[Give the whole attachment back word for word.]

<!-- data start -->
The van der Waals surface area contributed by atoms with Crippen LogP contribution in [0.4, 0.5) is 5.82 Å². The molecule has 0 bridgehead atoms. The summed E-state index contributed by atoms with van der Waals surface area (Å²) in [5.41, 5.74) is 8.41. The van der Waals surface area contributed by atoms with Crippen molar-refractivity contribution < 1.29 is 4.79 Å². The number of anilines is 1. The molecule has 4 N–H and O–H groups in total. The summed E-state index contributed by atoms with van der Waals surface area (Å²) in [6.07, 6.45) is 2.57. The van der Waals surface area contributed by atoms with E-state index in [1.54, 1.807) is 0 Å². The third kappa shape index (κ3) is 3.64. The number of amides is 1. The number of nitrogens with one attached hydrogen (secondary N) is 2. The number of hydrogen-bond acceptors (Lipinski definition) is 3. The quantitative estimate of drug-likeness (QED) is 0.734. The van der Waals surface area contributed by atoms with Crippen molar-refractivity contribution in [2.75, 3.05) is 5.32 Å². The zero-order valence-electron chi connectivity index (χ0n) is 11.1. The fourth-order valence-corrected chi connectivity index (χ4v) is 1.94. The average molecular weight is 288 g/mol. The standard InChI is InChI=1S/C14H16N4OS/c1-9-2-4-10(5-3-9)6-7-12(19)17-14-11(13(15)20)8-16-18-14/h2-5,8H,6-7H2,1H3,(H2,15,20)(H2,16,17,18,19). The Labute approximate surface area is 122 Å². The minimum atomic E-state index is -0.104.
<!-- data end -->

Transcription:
The van der Waals surface area contributed by atoms with Crippen LogP contribution in [0.4, 0.5) is 5.82 Å². The molecule has 0 bridgehead atoms. The summed E-state index contributed by atoms with van der Waals surface area (Å²) in [5.41, 5.74) is 8.41. The van der Waals surface area contributed by atoms with Crippen molar-refractivity contribution < 1.29 is 4.79 Å². The number of anilines is 1. The molecule has 4 N–H and O–H groups in total. The summed E-state index contributed by atoms with van der Waals surface area (Å²) in [6.07, 6.45) is 2.57. The van der Waals surface area contributed by atoms with E-state index in [1.54, 1.807) is 0 Å². The third kappa shape index (κ3) is 3.64. The number of amides is 1. The number of nitrogens with one attached hydrogen (secondary N) is 2. The number of hydrogen-bond acceptors (Lipinski definition) is 3. The quantitative estimate of drug-likeness (QED) is 0.734. The van der Waals surface area contributed by atoms with Crippen molar-refractivity contribution in [2.75, 3.05) is 5.32 Å². The zero-order valence-electron chi connectivity index (χ0n) is 11.1. The fourth-order valence-corrected chi connectivity index (χ4v) is 1.94. The average molecular weight is 288 g/mol. The standard InChI is InChI=1S/C14H16N4OS/c1-9-2-4-10(5-3-9)6-7-12(19)17-14-11(13(15)20)8-16-18-14/h2-5,8H,6-7H2,1H3,(H2,15,20)(H2,16,17,18,19). The Labute approximate surface area is 122 Å². The minimum atomic E-state index is -0.104.